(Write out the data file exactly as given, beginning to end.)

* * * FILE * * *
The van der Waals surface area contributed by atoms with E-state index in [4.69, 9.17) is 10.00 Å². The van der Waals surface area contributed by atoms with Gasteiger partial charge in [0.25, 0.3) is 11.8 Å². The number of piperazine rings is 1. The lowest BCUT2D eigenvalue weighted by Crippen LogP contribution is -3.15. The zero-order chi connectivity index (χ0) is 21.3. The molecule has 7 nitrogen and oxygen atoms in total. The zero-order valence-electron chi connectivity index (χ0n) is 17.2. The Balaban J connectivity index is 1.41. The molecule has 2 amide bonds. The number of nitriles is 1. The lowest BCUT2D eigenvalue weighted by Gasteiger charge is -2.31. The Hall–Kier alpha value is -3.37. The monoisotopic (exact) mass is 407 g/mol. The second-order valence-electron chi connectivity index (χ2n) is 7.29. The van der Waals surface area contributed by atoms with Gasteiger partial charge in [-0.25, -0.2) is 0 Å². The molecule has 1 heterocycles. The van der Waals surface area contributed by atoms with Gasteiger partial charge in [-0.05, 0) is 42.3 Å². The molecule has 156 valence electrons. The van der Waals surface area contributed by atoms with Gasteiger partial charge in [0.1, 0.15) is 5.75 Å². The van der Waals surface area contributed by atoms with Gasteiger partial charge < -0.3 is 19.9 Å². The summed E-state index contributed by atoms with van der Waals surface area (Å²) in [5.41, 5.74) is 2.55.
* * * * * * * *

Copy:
The van der Waals surface area contributed by atoms with E-state index in [4.69, 9.17) is 10.00 Å². The van der Waals surface area contributed by atoms with Gasteiger partial charge in [0.25, 0.3) is 11.8 Å². The number of piperazine rings is 1. The lowest BCUT2D eigenvalue weighted by Crippen LogP contribution is -3.15. The zero-order chi connectivity index (χ0) is 21.3. The molecule has 7 nitrogen and oxygen atoms in total. The zero-order valence-electron chi connectivity index (χ0n) is 17.2. The Balaban J connectivity index is 1.41. The molecule has 2 amide bonds. The number of nitriles is 1. The lowest BCUT2D eigenvalue weighted by Gasteiger charge is -2.31. The Hall–Kier alpha value is -3.37. The monoisotopic (exact) mass is 407 g/mol. The second-order valence-electron chi connectivity index (χ2n) is 7.29. The van der Waals surface area contributed by atoms with Gasteiger partial charge in [-0.25, -0.2) is 0 Å². The molecule has 1 heterocycles. The van der Waals surface area contributed by atoms with Gasteiger partial charge in [-0.05, 0) is 42.3 Å². The molecule has 156 valence electrons. The van der Waals surface area contributed by atoms with Gasteiger partial charge in [0.1, 0.15) is 5.75 Å². The van der Waals surface area contributed by atoms with Gasteiger partial charge < -0.3 is 19.9 Å². The summed E-state index contributed by atoms with van der Waals surface area (Å²) in [5.41, 5.74) is 2.55.